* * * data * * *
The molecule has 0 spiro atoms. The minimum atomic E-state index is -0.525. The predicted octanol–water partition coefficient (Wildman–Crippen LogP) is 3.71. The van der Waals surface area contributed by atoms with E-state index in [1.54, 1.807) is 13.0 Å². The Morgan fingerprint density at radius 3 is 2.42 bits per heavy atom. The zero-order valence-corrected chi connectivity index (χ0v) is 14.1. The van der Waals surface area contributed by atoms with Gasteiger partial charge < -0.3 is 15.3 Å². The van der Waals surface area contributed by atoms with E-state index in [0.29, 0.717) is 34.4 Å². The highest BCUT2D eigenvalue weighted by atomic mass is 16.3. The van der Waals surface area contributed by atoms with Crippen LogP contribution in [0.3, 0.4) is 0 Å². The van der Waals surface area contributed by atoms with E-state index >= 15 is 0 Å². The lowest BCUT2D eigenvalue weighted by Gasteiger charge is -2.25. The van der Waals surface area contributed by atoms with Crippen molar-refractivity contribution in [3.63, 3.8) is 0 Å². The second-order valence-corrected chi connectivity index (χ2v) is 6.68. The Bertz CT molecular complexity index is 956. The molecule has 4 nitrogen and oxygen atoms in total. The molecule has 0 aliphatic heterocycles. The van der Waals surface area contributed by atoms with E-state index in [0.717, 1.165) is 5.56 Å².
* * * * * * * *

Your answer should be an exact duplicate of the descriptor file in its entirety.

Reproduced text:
The molecule has 0 spiro atoms. The minimum atomic E-state index is -0.525. The predicted octanol–water partition coefficient (Wildman–Crippen LogP) is 3.71. The van der Waals surface area contributed by atoms with E-state index in [1.54, 1.807) is 13.0 Å². The Morgan fingerprint density at radius 3 is 2.42 bits per heavy atom. The zero-order valence-corrected chi connectivity index (χ0v) is 14.1. The van der Waals surface area contributed by atoms with Gasteiger partial charge < -0.3 is 15.3 Å². The van der Waals surface area contributed by atoms with E-state index in [0.29, 0.717) is 34.4 Å². The highest BCUT2D eigenvalue weighted by atomic mass is 16.3. The van der Waals surface area contributed by atoms with Crippen LogP contribution in [0.3, 0.4) is 0 Å². The van der Waals surface area contributed by atoms with E-state index >= 15 is 0 Å². The lowest BCUT2D eigenvalue weighted by Gasteiger charge is -2.25. The van der Waals surface area contributed by atoms with Crippen molar-refractivity contribution in [3.63, 3.8) is 0 Å². The second-order valence-corrected chi connectivity index (χ2v) is 6.68. The Bertz CT molecular complexity index is 956. The molecule has 4 nitrogen and oxygen atoms in total. The molecule has 0 aliphatic heterocycles. The van der Waals surface area contributed by atoms with E-state index in [0.717, 1.165) is 5.56 Å².